Both Senator Brouk and Assemblymembers Gunther and Bronson have introduced legislation to implement the federal law that mandates 988 be the nationwide 3-digit number for mental health crisis and suicide prevention services as of July 2022.

The New York legislation crafts a smart and reasonable response to the anticipated number of crisis calls that will come to New York. Regional hubs will be created with trained clinicians and other experts responding to the needs of crisis calls.

This will be paid for through a small surcharge to mobile phone companies. It is pennies a day and will have minor impact to New Yorkers. Do people even know now that our phone companies are taxed for 911?  The answer is no and it will likely be the same for 988.

This money will pay for itself in terms of the crisis response necessary to help the countless New Yorkers in need of these services.

988 is the first leg of the stool but we need a second leg to support those who will not be helped by just an interaction with 988. What about those in immediate need of a response.


Leg 2:

Mobil Crisis Teams
After the 988 operator recognizes that there is a crisis, who do they reach out to immediately? The mobile crisis team. There are both adult and children’s mobile crisis teams. Some are run by counties and others by not for profits.  Each community must have a mobile crisis capability.

These teams are staffed with clinicians and peers to make determinations of what the best, least intrusive service is needed based on the presenting facts, up to an emergency room. A jail cell should not be an option. Our current mobile crisis capability is a patchwork of services with little consistency within each region. Current funding levels fall way short of insuring a robust crisis response.

The State is undertaking a review of all mobile crisis teams across the State to insure they are meeting stated goals, but Mobile Crisis teams are often operating with their arms tied behind their backs – they cannot operate effectively without having safe, private and secure alternatives to take people in crisis to.  That is how many people currently end up in the criminal justice system or hospital beds.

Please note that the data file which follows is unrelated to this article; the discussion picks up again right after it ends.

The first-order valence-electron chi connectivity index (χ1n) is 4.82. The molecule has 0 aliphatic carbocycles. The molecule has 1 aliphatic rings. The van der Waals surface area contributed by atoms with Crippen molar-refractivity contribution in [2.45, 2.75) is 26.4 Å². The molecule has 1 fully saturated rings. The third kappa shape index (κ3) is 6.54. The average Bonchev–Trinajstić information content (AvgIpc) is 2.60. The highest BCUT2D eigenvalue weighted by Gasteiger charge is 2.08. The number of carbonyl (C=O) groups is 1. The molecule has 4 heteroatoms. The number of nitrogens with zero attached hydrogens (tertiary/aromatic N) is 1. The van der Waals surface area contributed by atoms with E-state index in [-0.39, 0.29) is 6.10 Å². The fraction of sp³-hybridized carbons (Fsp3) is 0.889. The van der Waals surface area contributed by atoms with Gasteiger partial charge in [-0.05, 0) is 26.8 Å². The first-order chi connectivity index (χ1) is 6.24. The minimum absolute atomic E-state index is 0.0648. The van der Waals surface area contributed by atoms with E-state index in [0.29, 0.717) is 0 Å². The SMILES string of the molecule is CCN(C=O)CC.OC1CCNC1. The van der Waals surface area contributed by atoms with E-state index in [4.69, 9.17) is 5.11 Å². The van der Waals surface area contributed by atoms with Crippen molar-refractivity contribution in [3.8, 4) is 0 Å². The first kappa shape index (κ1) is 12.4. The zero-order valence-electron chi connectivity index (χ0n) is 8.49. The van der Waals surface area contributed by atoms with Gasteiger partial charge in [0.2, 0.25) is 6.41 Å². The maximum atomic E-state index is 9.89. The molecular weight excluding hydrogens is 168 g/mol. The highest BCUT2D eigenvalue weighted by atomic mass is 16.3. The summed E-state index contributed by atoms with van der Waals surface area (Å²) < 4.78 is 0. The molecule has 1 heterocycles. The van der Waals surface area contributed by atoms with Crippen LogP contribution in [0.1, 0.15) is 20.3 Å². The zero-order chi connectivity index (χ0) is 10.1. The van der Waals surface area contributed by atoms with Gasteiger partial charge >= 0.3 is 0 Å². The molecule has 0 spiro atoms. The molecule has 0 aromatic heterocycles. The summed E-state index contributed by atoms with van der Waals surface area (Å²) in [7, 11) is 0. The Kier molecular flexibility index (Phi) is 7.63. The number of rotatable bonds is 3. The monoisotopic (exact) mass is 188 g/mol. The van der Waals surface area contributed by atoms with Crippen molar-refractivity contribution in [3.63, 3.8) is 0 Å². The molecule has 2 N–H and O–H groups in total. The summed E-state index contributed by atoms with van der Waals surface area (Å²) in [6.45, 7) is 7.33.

Leg 3:

Crisis Stabilization Centers (Urgent Care Centers for Behavioral Health)
Going back to my initial example, the response to my loved one in crisis would have been dramatically different had there been a behavioral health urgent care center.

Staffed with a psychiatrist, nurse practitioner, CASAC, Social Worker, Peer and family member, there would have been an immediate recognition of the diagnosis and how best to respond. The Centers must also have adequate case management capabilities, so there is a thoughtful and seamless handoff back to the service system post-crisis. The ability to provide immediate relief will literally save countless lives.

Currently, there are only a few Centers like this in New York, but the hope is that with this new Budget language, there will be many more in place. This is a great regional opportunity for providers in a community to come together and form these centers.

Think of who would take advantage of this more robust crisis system—families, educators, law enforcement, houses of worship, not for profits and so much more.

All the three legs provide stability but who will occupy this stool?  The answer is Workforce.


Leg 4:

I learned years ago that you can create the greatest system in the world but if you don’t have the workforce to implement the services, what’s the point?

Through your leadership, our workforce received a COLA this year for this first time in a dozen years. It was a 1% across the board human services COLA based on the CPI. This is a step forward and we are very appreciative, but we also know that the deferred COLAs over the last dozen years would have benefited our mental health workforce to the tune of $350 million. Think of what the system would look like if we had more funding for community programs, for housing and for crisis services. Think of shorter waiting lists; more housing options and most importantly recovery for those with mental health related issues.